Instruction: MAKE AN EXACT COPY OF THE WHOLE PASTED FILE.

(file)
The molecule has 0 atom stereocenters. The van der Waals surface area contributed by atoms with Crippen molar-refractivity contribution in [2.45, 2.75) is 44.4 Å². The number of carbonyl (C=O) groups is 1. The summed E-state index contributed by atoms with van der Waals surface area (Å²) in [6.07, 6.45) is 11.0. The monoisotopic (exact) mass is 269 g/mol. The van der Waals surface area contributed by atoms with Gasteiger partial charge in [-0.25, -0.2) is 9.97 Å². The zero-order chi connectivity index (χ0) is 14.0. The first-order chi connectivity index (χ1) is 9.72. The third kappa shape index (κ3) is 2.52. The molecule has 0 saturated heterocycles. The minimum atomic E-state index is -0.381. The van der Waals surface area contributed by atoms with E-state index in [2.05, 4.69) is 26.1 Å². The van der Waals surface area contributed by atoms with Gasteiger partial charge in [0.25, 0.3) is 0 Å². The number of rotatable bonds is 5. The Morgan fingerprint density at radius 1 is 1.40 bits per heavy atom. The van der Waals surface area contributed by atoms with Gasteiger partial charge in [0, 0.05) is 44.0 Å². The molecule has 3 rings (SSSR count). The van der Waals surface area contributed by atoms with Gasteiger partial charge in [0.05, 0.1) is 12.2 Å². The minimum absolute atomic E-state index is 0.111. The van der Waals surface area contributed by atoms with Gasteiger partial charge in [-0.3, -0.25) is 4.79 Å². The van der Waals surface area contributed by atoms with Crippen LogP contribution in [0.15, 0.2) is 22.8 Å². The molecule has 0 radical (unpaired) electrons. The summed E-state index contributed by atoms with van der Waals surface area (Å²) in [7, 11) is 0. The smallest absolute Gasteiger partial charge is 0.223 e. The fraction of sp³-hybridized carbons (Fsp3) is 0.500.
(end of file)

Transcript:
The molecule has 0 atom stereocenters. The van der Waals surface area contributed by atoms with Crippen molar-refractivity contribution in [2.45, 2.75) is 44.4 Å². The number of carbonyl (C=O) groups is 1. The summed E-state index contributed by atoms with van der Waals surface area (Å²) in [6.07, 6.45) is 11.0. The monoisotopic (exact) mass is 269 g/mol. The van der Waals surface area contributed by atoms with Gasteiger partial charge in [-0.25, -0.2) is 9.97 Å². The zero-order chi connectivity index (χ0) is 14.0. The first-order chi connectivity index (χ1) is 9.72. The third kappa shape index (κ3) is 2.52. The molecule has 0 saturated heterocycles. The minimum atomic E-state index is -0.381. The van der Waals surface area contributed by atoms with E-state index in [2.05, 4.69) is 26.1 Å². The van der Waals surface area contributed by atoms with Gasteiger partial charge in [0.25, 0.3) is 0 Å². The number of rotatable bonds is 5. The Morgan fingerprint density at radius 1 is 1.40 bits per heavy atom. The van der Waals surface area contributed by atoms with Gasteiger partial charge in [0, 0.05) is 44.0 Å². The molecule has 3 rings (SSSR count). The van der Waals surface area contributed by atoms with Gasteiger partial charge in [0.05, 0.1) is 12.2 Å². The minimum absolute atomic E-state index is 0.111. The van der Waals surface area contributed by atoms with Gasteiger partial charge in [-0.3, -0.25) is 4.79 Å². The van der Waals surface area contributed by atoms with Crippen LogP contribution in [0.15, 0.2) is 22.8 Å². The molecule has 0 radical (unpaired) electrons. The summed E-state index contributed by atoms with van der Waals surface area (Å²) in [7, 11) is 0. The smallest absolute Gasteiger partial charge is 0.223 e. The fraction of sp³-hybridized carbons (Fsp3) is 0.500.